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Swissair Jet May Have Had Bad Part

October 1, 1998

WASHINGTON (AP) _ The same kind of thermal and sound insulation implicated in fires on at least four other jetliners reportedly has been found in the wreckage of Swissair Flight 111.

The thermal insulation blankets _ similar in appearance to home insulation _ is approved by the Federal Aviation Administration.

But McDonnell Douglas Corp., manufacturer of the Swissair MD-11 that crashed off Nova Scotia’s coast, recommended last year the insulation be replaced with a more fire retardant variety at ``the earliest possible maintenance period,″ The Washington Post reported in today’s editions.

All 229 people aboard the flight from New York to Geneva were killed in the Sept. 2 crash.

Boeing Co., which merged with McDonnell Douglas last year, told the Post it does not know how many of the 1,000 MD-11s originally equipped with the metalized Mylar insulation have been retrofitted.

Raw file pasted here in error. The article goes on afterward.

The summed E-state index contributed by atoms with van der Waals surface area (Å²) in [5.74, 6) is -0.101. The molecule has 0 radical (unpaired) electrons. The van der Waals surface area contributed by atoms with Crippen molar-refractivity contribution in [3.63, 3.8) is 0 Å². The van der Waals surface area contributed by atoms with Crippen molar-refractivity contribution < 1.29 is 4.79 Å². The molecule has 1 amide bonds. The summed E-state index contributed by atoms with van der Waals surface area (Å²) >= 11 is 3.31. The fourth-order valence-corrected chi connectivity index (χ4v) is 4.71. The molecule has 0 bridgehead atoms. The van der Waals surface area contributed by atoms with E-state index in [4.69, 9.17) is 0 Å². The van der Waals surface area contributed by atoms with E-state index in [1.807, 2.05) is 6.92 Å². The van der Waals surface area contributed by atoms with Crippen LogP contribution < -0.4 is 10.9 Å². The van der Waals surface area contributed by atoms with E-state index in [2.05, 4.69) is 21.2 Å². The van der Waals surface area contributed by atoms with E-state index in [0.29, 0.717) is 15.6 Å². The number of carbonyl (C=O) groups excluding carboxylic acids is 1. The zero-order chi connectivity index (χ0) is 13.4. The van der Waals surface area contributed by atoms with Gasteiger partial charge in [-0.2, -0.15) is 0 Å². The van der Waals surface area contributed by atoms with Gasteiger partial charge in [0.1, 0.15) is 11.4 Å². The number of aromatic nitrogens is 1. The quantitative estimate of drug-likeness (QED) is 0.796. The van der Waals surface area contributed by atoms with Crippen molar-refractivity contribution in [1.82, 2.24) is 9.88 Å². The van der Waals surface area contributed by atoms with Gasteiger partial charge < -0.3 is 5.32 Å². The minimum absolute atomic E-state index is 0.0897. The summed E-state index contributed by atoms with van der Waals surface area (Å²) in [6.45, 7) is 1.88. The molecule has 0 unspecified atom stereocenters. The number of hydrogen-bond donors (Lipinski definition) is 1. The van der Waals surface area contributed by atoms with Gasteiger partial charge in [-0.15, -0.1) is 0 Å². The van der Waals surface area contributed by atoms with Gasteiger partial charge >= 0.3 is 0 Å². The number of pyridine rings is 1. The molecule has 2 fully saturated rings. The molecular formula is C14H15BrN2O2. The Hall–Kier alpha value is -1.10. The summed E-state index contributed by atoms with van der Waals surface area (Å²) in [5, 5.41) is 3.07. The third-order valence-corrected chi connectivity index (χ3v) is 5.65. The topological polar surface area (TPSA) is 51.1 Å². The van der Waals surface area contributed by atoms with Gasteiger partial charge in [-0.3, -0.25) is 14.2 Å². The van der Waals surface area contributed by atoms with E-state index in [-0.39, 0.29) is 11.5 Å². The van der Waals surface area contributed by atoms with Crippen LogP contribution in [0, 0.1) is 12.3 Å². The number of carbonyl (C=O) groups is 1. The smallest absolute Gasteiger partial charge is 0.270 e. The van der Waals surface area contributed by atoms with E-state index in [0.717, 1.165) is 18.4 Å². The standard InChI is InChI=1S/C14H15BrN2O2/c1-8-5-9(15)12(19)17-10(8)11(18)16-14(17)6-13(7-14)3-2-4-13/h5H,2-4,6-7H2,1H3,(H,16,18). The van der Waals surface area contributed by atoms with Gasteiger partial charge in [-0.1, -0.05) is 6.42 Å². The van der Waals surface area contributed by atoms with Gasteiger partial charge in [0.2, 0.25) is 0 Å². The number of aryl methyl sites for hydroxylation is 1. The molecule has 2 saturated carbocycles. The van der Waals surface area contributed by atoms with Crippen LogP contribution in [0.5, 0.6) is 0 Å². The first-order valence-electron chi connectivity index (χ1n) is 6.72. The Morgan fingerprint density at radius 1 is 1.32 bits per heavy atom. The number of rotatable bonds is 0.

But Jim Harris, a spokesman for the Transportation Safety Board of Canada, told the paper a small amount of both types of insulation had been found in the wreckage of Swissair Flight 111.

As part of the investigation, officials have learned that the Mylar insulation blankets allowed fires initiated by electrical shorts to spread rapidly aboard three different aircraft from 1993 to 1995. All occurred on the ground and no one was injured.

In a fourth incident, maintenance crews started a fire when hot metal chips from an air drill ignited one of the blankets, which are used to insulate the aircraft from heat and noise.

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